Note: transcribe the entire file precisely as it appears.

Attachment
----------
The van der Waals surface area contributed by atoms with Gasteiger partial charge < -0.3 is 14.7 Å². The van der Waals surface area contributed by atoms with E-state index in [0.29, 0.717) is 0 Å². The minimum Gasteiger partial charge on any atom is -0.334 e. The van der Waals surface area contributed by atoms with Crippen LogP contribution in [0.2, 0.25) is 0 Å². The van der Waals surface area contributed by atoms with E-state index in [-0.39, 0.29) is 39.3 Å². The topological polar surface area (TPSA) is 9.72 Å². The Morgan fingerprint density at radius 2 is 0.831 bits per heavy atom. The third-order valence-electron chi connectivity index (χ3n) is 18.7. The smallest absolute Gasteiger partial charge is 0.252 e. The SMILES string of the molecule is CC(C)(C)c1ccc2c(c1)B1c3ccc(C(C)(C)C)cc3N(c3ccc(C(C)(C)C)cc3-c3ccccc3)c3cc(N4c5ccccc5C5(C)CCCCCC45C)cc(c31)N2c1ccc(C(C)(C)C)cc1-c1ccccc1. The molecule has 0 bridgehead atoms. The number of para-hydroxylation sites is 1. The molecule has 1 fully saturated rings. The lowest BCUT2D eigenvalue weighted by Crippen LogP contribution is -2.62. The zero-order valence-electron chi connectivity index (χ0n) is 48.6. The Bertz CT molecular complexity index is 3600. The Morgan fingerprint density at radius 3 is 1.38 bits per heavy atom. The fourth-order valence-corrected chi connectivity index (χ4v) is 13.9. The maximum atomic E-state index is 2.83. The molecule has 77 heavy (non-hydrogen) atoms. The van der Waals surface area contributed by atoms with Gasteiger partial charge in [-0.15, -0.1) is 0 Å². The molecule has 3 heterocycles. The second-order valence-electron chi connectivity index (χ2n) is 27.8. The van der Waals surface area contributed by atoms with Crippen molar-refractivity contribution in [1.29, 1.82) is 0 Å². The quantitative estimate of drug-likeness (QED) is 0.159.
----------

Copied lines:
The van der Waals surface area contributed by atoms with Gasteiger partial charge < -0.3 is 14.7 Å². The van der Waals surface area contributed by atoms with E-state index in [0.29, 0.717) is 0 Å². The minimum Gasteiger partial charge on any atom is -0.334 e. The van der Waals surface area contributed by atoms with Crippen LogP contribution in [0.2, 0.25) is 0 Å². The van der Waals surface area contributed by atoms with E-state index in [-0.39, 0.29) is 39.3 Å². The topological polar surface area (TPSA) is 9.72 Å². The Morgan fingerprint density at radius 2 is 0.831 bits per heavy atom. The third-order valence-electron chi connectivity index (χ3n) is 18.7. The smallest absolute Gasteiger partial charge is 0.252 e. The SMILES string of the molecule is CC(C)(C)c1ccc2c(c1)B1c3ccc(C(C)(C)C)cc3N(c3ccc(C(C)(C)C)cc3-c3ccccc3)c3cc(N4c5ccccc5C5(C)CCCCCC45C)cc(c31)N2c1ccc(C(C)(C)C)cc1-c1ccccc1. The molecule has 0 bridgehead atoms. The number of para-hydroxylation sites is 1. The molecule has 1 fully saturated rings. The lowest BCUT2D eigenvalue weighted by Crippen LogP contribution is -2.62. The zero-order valence-electron chi connectivity index (χ0n) is 48.6. The Bertz CT molecular complexity index is 3600. The Morgan fingerprint density at radius 3 is 1.38 bits per heavy atom. The fourth-order valence-corrected chi connectivity index (χ4v) is 13.9. The maximum atomic E-state index is 2.83. The molecule has 77 heavy (non-hydrogen) atoms. The van der Waals surface area contributed by atoms with Gasteiger partial charge in [-0.15, -0.1) is 0 Å². The molecule has 3 heterocycles. The second-order valence-electron chi connectivity index (χ2n) is 27.8. The van der Waals surface area contributed by atoms with Crippen molar-refractivity contribution in [1.29, 1.82) is 0 Å². The quantitative estimate of drug-likeness (QED) is 0.159.